First Home in 3D Printed Neighbourhood to Be Created this Year

A new organisation called Project Milestone in the Netherlands is set to finish constructing the first of five homes inside a 3D printed neighbourhood during the middle of 2019.

You may remember two years ago here on FMS Blog, that we produced an article on the world’s first 3D printed reinforced concrete bridge being created.

Well just two years later from that momentous milestone, a new organisation comprised of the Eindhoven University of Technology (who originally helped in the production of the concrete bridge) and a few other collaborators have joined together to create the first ever 3D printed neighbourhood in the Netherlands.

Project Milestone

This exciting new 3D printing venture has been initiated by an organisation jointly known as Project Milestone.

The Project Milestone organisation comprises of the City of Eindhoven, Eindhoven University of Technology, contractor Van Wijnen and real estate company Vesteda.

Two other contributors, engineering consultancy firm Witteveen+Bos and constructions materials company Weber Beamix, will be responsible for contributing materials and tools required for construction of the 3D printed neighbourhood.

Vesteda, will take ownership of the houses and will manage their occupancy once the 3D printed neighbourhood has been successfully created.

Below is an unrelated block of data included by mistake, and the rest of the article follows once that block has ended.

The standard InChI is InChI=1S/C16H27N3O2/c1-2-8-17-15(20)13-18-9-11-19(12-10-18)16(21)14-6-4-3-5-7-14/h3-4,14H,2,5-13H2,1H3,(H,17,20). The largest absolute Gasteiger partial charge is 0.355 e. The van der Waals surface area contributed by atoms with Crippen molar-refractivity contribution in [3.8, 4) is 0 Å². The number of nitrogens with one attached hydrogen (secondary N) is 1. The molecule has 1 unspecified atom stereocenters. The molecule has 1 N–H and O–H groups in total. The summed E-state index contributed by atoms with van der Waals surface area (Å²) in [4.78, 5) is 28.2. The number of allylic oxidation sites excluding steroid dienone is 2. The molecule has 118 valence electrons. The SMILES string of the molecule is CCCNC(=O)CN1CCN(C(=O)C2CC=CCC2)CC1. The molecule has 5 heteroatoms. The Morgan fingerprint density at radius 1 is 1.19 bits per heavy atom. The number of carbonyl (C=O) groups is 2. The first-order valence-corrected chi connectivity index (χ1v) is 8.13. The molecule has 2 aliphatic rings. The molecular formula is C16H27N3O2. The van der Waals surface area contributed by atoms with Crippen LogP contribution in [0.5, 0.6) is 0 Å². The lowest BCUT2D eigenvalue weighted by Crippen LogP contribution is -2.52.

The 3D printed neighbourhood comprises of five separate 3D printed homes, all of which will be built individually to allow the architects and engineers involved with the project a reasonable timeframe in order to adjust the creation process if needed.

What Will the 3D Printed Neighbourhood Look Like?

Media outlets such as Mental Floss and The B1M are reporting that the houses inside of the 3D printed neighbourhood can be compared to a pebble or boulder shape, with the first of the structures planned to be a bungalow.

Each house will be fitted with windows and the before mentioned bungalow will be roughly 1,022 square feet in size, comprising of three separate rooms.

Other homes planned in the 3D printed neighbourhood however will consist of multiple stories and will continue to be built over the next number of years during this ambitious 3D printing project which is the first of its kind in the Netherlands.

Production is currently taking place in segments off-site, but the researchers and construction team behind the project hope that they will be able to shift production fully onto the worksite just before the final of the planned houses is completed.

Will the 3D Printed Neighbourhood be Habitable?

Each house in the 3D printed neighbourhood has been designed with housing regulation compliancy and habitability in mind.

In usual circumstances, 3D printed buildings and dwellings will often require special permits in order to be built whereas they may fail to meet local planning regulations.

Project Milestone are ensuring however, that every house constructed will comply with Dutch space and environmental standards. In order to meet these requirements, none of the buildings will be connected to the gas supply.

The houses are being lined up to be leased to tenants, with the Project Milestone organisation expecting them to be occupied for at least “several decades”.

As of the time of writing, interest is growing in this innovative 3D printed housing concept, with 20 families already registering their interest in the first of the five houses that will be constructed.

For 3D printing and its regular involvement within the construction and design industries, this is a gigantic glimpse into what we could expect from 3D printed housing becoming commonplace in the future.

Source:

3D Printed House – Project Milestone

Sam Rose